Articles

Urothelial Cancer

Risk Factors and Outcomes of Urethral Recurrence Following Radical Cystectomy

By: Stephen A. Boorjiana lowast , Simon P. Kima, Christopher J. Weighta, John C. Chevilleb, Prabin Thapac and Igor Franka

European Urology, Volume 60 Issue 1, December 2011, Pages 1266-1272

Published online: 01 December 2011

Keywords: Bladder cancer, Radical cystectomy, Urethra, Recurrence, Urothelial carcinoma

Abstract Full Text Full Text PDF (1,0 MB)

Abstract

Background

Conflicting data exist regarding predictors of urethral recurrence (UR) following radical cystectomy (RC) as well as variables associated with survival in patients who experience UR.

Objective

To evaluate the incidence, risk factors, and outcomes of patients with UR.

Design, setting, and participants

We reviewed 1506 patients who underwent RC to identify patients with UR. Median follow-up after RC was 13.5 yr (interquartile range [IQR]: 10.5–18.4).

Intervention

Urethrectomy.

Measurements

Cox proportional hazard regression models were used to analyze predictors of UR and evaluate factors associated with death from urothelial carcinoma (UC) in patients who experienced UR. Cancer-specific survival (CSS) for patients with UR, stratified according to the mode of diagnosis (abnormal urethral cytology vs symptoms), was estimated using the Kaplan-Meier method and compared with the log-rank test.

Results and limitations

UR was identified in 85 patients (5.6%) at a median of 13.3 mo (IQR: 6.1–23.2) after RC, including 80 of 1243 (6.4%) who underwent cutaneous urinary diversion and 5 of 242 (2.1%) who received an orthotopic neobladder (p=0.002). On multivariate analysis, prostate involvement with UC (hazard ratio [HR]: 4.89; p<0.0001), bladder tumor multifocality (HR: 2.34; p=0.001), and orthotopic diversion (HR: 0.34; p=0.02) were significantly associated with the risk of UR. The 5-yr CSS after UR diagnosed by cytology was 80% versus 41% for patients who presented with symptoms (p<0.0001). Patients with symptomatic UR were noted to have significantly higher stage disease at urethrectomy (p=0.04) and tended toward an increased risk of death from UC (HR: 1.94; p=0.08). Limitations included retrospective study design.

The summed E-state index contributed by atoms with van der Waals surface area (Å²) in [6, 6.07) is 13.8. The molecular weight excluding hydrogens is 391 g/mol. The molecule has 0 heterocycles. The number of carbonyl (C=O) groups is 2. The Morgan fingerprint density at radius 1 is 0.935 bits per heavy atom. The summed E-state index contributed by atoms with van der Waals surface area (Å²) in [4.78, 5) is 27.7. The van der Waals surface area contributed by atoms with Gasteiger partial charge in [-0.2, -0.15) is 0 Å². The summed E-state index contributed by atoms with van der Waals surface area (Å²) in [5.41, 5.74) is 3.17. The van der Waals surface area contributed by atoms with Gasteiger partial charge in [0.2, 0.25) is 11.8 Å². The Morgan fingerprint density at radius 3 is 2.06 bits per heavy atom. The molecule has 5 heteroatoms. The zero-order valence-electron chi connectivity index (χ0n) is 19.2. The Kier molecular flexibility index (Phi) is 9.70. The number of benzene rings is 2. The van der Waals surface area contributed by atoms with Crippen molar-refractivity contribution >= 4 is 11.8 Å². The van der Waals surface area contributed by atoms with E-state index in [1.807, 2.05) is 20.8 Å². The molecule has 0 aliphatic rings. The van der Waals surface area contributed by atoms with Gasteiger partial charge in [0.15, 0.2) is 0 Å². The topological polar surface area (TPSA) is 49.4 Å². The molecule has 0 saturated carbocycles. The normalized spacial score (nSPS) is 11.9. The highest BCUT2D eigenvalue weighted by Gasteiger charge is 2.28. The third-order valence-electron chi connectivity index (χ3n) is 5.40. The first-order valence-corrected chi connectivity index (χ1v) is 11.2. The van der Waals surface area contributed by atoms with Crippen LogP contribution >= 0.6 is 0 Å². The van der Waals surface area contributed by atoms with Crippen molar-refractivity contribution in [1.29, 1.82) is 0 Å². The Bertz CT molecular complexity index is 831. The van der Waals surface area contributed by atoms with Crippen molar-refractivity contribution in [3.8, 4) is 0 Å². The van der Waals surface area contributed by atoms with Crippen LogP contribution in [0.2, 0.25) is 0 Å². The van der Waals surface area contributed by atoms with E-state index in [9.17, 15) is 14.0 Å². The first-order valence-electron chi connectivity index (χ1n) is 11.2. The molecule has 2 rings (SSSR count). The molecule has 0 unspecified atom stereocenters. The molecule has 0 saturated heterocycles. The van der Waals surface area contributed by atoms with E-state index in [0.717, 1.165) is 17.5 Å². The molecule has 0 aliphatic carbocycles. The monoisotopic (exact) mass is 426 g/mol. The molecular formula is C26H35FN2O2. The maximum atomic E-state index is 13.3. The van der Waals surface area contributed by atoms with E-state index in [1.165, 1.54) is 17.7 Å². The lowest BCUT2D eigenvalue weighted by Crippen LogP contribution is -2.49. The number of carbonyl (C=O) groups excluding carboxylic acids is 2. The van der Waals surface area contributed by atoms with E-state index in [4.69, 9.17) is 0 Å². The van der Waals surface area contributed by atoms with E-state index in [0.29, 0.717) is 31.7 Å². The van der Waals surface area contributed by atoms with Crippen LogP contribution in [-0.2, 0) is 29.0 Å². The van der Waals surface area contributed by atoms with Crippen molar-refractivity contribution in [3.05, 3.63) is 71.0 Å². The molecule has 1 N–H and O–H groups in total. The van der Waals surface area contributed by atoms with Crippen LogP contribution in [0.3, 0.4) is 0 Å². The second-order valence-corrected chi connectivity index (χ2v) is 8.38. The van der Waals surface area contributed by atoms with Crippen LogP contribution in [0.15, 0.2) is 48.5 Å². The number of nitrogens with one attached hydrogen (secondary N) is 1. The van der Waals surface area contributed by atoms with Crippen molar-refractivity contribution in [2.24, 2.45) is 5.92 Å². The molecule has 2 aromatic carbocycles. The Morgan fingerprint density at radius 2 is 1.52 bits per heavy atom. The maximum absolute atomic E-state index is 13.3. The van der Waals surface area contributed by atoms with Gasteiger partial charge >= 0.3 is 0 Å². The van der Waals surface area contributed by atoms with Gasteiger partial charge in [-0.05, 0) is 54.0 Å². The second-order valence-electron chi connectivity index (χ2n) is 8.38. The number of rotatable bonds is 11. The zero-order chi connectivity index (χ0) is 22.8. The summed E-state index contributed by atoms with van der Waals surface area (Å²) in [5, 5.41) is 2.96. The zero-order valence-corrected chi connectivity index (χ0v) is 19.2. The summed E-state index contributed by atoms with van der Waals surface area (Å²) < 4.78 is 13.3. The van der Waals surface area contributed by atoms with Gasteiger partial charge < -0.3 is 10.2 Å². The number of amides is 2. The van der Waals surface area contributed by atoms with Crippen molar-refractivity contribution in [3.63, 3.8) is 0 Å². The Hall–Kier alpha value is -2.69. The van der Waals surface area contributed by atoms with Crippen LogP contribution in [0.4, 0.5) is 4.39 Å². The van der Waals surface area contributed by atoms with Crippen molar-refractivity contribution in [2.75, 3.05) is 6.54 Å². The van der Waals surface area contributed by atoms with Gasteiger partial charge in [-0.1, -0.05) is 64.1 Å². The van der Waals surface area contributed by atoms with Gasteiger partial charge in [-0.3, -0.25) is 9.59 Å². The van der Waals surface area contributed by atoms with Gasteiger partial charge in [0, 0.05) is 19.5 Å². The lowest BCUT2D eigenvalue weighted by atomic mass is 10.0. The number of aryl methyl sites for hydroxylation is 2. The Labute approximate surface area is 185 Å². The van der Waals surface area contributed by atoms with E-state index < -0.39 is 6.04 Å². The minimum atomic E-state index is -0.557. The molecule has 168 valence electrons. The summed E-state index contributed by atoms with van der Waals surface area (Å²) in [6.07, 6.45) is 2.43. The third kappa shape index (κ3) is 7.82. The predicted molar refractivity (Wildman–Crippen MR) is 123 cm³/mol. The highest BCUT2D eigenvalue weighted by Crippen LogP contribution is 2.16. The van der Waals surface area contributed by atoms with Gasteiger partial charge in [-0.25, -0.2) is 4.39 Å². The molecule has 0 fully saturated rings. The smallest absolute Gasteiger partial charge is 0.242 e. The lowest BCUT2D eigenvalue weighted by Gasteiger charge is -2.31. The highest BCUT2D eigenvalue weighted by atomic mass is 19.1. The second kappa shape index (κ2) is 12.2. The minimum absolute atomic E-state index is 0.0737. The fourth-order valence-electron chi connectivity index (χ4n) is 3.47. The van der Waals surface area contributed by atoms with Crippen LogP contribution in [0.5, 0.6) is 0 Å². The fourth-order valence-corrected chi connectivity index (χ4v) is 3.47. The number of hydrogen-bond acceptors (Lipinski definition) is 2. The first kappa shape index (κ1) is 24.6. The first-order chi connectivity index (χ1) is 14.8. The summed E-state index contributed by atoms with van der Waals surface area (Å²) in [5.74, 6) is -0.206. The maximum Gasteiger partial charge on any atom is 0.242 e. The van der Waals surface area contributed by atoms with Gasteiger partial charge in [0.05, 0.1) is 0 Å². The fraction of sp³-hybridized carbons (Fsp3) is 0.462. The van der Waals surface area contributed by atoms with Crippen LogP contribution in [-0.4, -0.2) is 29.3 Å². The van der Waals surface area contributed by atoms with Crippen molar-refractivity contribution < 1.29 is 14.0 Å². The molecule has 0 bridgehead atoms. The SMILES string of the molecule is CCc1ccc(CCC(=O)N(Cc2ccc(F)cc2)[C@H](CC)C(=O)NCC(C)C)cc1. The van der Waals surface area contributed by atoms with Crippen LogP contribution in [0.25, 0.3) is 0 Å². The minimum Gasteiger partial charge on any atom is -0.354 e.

Conclusions

Prostate involvement with UC, tumor multifocality, and type of urinary diversion are significantly associated with UR following RC. Although UR is relatively uncommon, the detection of asymptomatic UR was associated with significantly lower stage disease and improved patient survival, suggesting the importance of continued postoperative evaluation of the urethra.

Take Home Message

Prostate tumor involvement, tumor multifocality, and urinary diversion choice are significantly associated with urethral recurrence following cystectomy. Although urethral recurrence is uncommon (5.6%), detection of asymptomatic recurrence was associated with lower-stage disease and improved survival, supporting continued postoperative surveillance.

Keywords: Bladder cancer, Radical cystectomy, Urethra, Recurrence, Urothelial carcinoma.

Footnotes

a Department of Urology, Mayo Medical School and Mayo Clinic, Rochester, MN, USA

b Department of Pathology, Mayo Medical School and Mayo Clinic, Rochester, MN, USA

c Department of Health Sciences Research, Mayo Medical School and Mayo Clinic, Rochester, MN, USA

lowast Corresponding author. 200 First Street SW, Rochester, MN 55905, USA. Tel. +1 507 284 3982; Fax: +1 507 284 4951.

z.star Presented in podium format at the 2011 annual meeting of the American Urological Association, Washington, DC.

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